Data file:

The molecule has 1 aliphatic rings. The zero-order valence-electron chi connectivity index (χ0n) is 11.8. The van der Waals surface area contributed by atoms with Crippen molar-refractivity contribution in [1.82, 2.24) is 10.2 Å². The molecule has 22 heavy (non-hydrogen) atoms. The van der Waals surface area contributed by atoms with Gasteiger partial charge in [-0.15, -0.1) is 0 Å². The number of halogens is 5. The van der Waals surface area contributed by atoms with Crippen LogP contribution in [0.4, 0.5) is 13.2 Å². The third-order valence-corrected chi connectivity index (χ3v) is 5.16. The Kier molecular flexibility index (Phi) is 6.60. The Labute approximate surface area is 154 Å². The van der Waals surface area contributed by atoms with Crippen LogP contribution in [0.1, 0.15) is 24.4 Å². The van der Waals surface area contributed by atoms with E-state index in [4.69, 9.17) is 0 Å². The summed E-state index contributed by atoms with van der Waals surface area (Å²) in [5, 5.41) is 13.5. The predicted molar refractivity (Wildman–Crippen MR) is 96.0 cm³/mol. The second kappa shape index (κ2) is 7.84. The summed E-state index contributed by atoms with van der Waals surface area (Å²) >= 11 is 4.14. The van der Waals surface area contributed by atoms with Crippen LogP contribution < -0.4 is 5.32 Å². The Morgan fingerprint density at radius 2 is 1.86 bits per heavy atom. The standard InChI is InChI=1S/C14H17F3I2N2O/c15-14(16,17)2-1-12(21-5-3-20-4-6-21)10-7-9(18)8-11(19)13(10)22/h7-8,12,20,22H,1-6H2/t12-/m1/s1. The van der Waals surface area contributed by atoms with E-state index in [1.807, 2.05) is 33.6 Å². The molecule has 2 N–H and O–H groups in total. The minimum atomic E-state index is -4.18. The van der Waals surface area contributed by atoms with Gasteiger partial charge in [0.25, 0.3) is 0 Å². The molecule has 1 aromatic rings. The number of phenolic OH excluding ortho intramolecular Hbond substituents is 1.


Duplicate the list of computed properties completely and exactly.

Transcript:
The molecule has 1 aliphatic rings. The zero-order valence-electron chi connectivity index (χ0n) is 11.8. The van der Waals surface area contributed by atoms with Crippen molar-refractivity contribution in [1.82, 2.24) is 10.2 Å². The molecule has 22 heavy (non-hydrogen) atoms. The van der Waals surface area contributed by atoms with Gasteiger partial charge in [-0.15, -0.1) is 0 Å². The number of halogens is 5. The van der Waals surface area contributed by atoms with Crippen LogP contribution in [0.4, 0.5) is 13.2 Å². The third-order valence-corrected chi connectivity index (χ3v) is 5.16. The Kier molecular flexibility index (Phi) is 6.60. The Labute approximate surface area is 154 Å². The van der Waals surface area contributed by atoms with Crippen LogP contribution in [0.1, 0.15) is 24.4 Å². The van der Waals surface area contributed by atoms with E-state index in [4.69, 9.17) is 0 Å². The summed E-state index contributed by atoms with van der Waals surface area (Å²) in [5, 5.41) is 13.5. The predicted molar refractivity (Wildman–Crippen MR) is 96.0 cm³/mol. The second kappa shape index (κ2) is 7.84. The summed E-state index contributed by atoms with van der Waals surface area (Å²) >= 11 is 4.14. The van der Waals surface area contributed by atoms with Crippen LogP contribution < -0.4 is 5.32 Å². The Morgan fingerprint density at radius 2 is 1.86 bits per heavy atom. The standard InChI is InChI=1S/C14H17F3I2N2O/c15-14(16,17)2-1-12(21-5-3-20-4-6-21)10-7-9(18)8-11(19)13(10)22/h7-8,12,20,22H,1-6H2/t12-/m1/s1. The van der Waals surface area contributed by atoms with E-state index in [1.807, 2.05) is 33.6 Å². The molecule has 2 N–H and O–H groups in total. The minimum atomic E-state index is -4.18. The van der Waals surface area contributed by atoms with Gasteiger partial charge in [0.25, 0.3) is 0 Å². The molecule has 1 aromatic rings. The number of phenolic OH excluding ortho intramolecular Hbond substituents is 1.